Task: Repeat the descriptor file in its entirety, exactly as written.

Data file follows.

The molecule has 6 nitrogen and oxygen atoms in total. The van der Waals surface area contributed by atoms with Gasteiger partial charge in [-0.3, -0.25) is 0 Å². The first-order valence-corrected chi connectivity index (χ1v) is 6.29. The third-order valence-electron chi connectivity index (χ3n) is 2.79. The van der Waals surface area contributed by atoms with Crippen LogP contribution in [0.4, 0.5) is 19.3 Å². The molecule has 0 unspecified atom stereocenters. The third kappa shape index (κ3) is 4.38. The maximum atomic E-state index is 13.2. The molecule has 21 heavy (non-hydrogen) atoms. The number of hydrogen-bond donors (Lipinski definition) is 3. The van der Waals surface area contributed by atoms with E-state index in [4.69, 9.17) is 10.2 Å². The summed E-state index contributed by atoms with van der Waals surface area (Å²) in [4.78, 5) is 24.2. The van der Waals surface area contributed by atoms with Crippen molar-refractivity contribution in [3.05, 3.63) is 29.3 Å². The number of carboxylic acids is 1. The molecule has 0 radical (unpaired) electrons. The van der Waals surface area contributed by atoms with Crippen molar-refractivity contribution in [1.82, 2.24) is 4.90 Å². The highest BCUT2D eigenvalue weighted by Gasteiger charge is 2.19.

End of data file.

The molecule has 6 nitrogen and oxygen atoms in total. The van der Waals surface area contributed by atoms with Gasteiger partial charge in [-0.3, -0.25) is 0 Å². The first-order valence-corrected chi connectivity index (χ1v) is 6.29. The third-order valence-electron chi connectivity index (χ3n) is 2.79. The van der Waals surface area contributed by atoms with Crippen LogP contribution in [0.4, 0.5) is 19.3 Å². The molecule has 0 unspecified atom stereocenters. The third kappa shape index (κ3) is 4.38. The maximum atomic E-state index is 13.2. The molecule has 21 heavy (non-hydrogen) atoms. The number of hydrogen-bond donors (Lipinski definition) is 3. The van der Waals surface area contributed by atoms with E-state index in [4.69, 9.17) is 10.2 Å². The summed E-state index contributed by atoms with van der Waals surface area (Å²) in [4.78, 5) is 24.2. The van der Waals surface area contributed by atoms with Crippen molar-refractivity contribution in [3.05, 3.63) is 29.3 Å². The number of carboxylic acids is 1. The molecule has 0 radical (unpaired) electrons. The van der Waals surface area contributed by atoms with Crippen molar-refractivity contribution in [1.82, 2.24) is 4.90 Å². The highest BCUT2D eigenvalue weighted by Gasteiger charge is 2.19.